1

I have a Bash function to display man pages rendered as postscript, in a PDF:

function psman () {
    man -t "$@" | ps2pdf - /tmp/manpage.pdf
    evince /tmp/manpage.pdf
}

(Update: I stripped out peripheral complications like dynamically generating the temp file name, and using 'nohup')

This works fine. For a screenshot of it in use, see https://www.tartley.com/postscript-formatted-man-pages.

For my own edification, I tried to implement it without using tempfiles. For example, using process substitution:

$ evince <(man -t ls | ps2pdf - -)

This doesn't work. Evince displays an error in its GUI:

Unable to open document "file:///dev/fd/63".
PDF document is damaged

Why? How can I generate and view the PDF without generating any intermediate files?

The error message above is different than the messages evince shows for missing or empty files, so it's not simply that.

Update: To get more info, I tried replacing 'evince' with 'ls':

$ ls -l <(man -t ls | ps2pdf - -)
lr-x------. 1 jhartley jhartley 64 Aug 23 08:59 /dev/fd/63 -> pipe:[196475]

where dircolors is coloring:

  • /dev/fd/63 as 'ORPHAN' (a symbolic link that points to a nonexistent file), and
  • pipe:[196475] as 'MISSING' (a nonexistent file pointed to by a symbolic link)

So maybe evince is just being given a link pointing to a file that doesn't exist? To mimic this, I created a symbolic link that points to a nonexistent file, then opened it with 'evince'. But instead of the 'PDF is damaged' message above, this gives me "No such file or directory."

Update: I think the ORPHAN/MISSING filetypes are a red herring. I see the same ORPHAN/MISSING symlink when doing a very simple process substitution:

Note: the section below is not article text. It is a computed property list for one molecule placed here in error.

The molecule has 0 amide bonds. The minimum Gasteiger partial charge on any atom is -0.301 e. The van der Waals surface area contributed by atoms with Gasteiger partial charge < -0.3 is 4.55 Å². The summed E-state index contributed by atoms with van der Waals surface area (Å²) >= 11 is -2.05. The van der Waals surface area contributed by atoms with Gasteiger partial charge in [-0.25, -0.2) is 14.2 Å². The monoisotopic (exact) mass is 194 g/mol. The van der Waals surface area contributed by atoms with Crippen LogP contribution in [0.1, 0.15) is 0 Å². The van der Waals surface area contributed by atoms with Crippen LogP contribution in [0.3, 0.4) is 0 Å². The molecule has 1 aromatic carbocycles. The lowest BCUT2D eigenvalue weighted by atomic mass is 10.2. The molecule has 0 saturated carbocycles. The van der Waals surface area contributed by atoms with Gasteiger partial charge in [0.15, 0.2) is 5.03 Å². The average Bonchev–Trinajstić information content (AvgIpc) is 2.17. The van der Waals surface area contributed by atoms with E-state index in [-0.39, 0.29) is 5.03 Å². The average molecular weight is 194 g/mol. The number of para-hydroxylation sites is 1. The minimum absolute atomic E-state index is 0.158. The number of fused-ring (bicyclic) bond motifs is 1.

$ ls -l <( echo 123 )

and using the same man|ps2pdt pipeline works fine when the process substitution is fed to diff:

$ diff <(man -t ls | ps2pdf - - | tr "\0" "0") <(man -t ls | ps2pdf - - | tr "\0" "0")
248c248
< /ID [<95A81B38FAE8E6FE3C899586A1DEE861><95A81B38FAE8E6FE3C899586A1DEE861>]
---
> /ID [<2F9164BD9265C8540A4A8E7068076344><2F9164BD9265C8540A4A8E7068076344>]

(Here I added 'tr' to the pipelines to eliminate null/zero characters in the pdf output, so that diff would treat the files as textual instead of binary.)

So, in summary, I've no idea why I get the "PDF is damaged" error above. My goal, other than understanding, is to view the generated PDF without generating any files along the way.

  • I'm starting to think my problem is related to the way evince itself opens and reads from files. Other tools (such as 'diff' as described above) seem to open the filename resulting from my process substitution without problem. – Jonathan Hartley Aug 23 '17 at 15:12
  • I notice that evince <( cat man-ls.pdf ) opens without errors, displaying 4 pages (the correct number), but all the pages are blank. Like it's partly read the file successfully, but then failed at some point. – Jonathan Hartley Aug 23 '17 at 16:43
  • I think perhaps I should have posed this on unix.stackexchange.com – Jonathan Hartley Aug 23 '17 at 16:46
2

Just a guess, but plausible one:

evince seeks through the "file", the stream it gets is not seekable. Compare Why does BASH process substitution not work with some commands?

This means it's (nearly?) impossible to achieve what you want without any intermediate file. The best I can think of is a script like this:

#!/bin/bash

tmpd="/dev/shm"

( tmpf="$(mktemp -p "$tmpd" "tmp [man $*] XXX.pdf")"
man -t "$@" | ps2pdf - > "$tmpf"
evince "$tmpf"
rm "$tmpf" ) 2>/dev/null &

Remarks, pitfalls etc.:

  1. When $tmpd is /dev/shm, a temporary file is created in memory. I guess it's as close to "without generating any intermediate files" as you can easily get, while keeping it seekable.